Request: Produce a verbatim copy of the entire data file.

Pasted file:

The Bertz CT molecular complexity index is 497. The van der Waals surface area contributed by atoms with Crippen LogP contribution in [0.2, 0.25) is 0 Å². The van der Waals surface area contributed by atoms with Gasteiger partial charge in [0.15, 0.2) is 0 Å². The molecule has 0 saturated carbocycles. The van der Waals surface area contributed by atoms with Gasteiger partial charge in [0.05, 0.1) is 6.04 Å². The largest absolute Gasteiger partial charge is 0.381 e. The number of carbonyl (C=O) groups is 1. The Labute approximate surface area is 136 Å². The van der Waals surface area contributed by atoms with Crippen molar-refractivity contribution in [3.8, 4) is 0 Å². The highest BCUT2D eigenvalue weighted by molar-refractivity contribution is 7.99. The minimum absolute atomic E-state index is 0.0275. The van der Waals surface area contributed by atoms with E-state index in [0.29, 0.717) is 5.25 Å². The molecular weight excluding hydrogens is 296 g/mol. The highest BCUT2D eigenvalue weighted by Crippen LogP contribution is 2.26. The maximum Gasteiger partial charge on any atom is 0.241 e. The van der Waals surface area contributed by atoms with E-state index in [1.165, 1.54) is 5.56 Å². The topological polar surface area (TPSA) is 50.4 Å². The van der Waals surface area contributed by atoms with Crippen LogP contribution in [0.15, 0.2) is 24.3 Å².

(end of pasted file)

The Bertz CT molecular complexity index is 497. The van der Waals surface area contributed by atoms with Crippen LogP contribution in [0.2, 0.25) is 0 Å². The van der Waals surface area contributed by atoms with Gasteiger partial charge in [0.15, 0.2) is 0 Å². The molecule has 0 saturated carbocycles. The van der Waals surface area contributed by atoms with Gasteiger partial charge in [0.05, 0.1) is 6.04 Å². The largest absolute Gasteiger partial charge is 0.381 e. The number of carbonyl (C=O) groups is 1. The Labute approximate surface area is 136 Å². The van der Waals surface area contributed by atoms with Crippen molar-refractivity contribution in [3.8, 4) is 0 Å². The highest BCUT2D eigenvalue weighted by molar-refractivity contribution is 7.99. The minimum absolute atomic E-state index is 0.0275. The van der Waals surface area contributed by atoms with E-state index in [0.29, 0.717) is 5.25 Å². The molecular weight excluding hydrogens is 296 g/mol. The highest BCUT2D eigenvalue weighted by Crippen LogP contribution is 2.26. The maximum Gasteiger partial charge on any atom is 0.241 e. The van der Waals surface area contributed by atoms with E-state index in [1.165, 1.54) is 5.56 Å². The topological polar surface area (TPSA) is 50.4 Å². The van der Waals surface area contributed by atoms with Crippen LogP contribution in [0.15, 0.2) is 24.3 Å².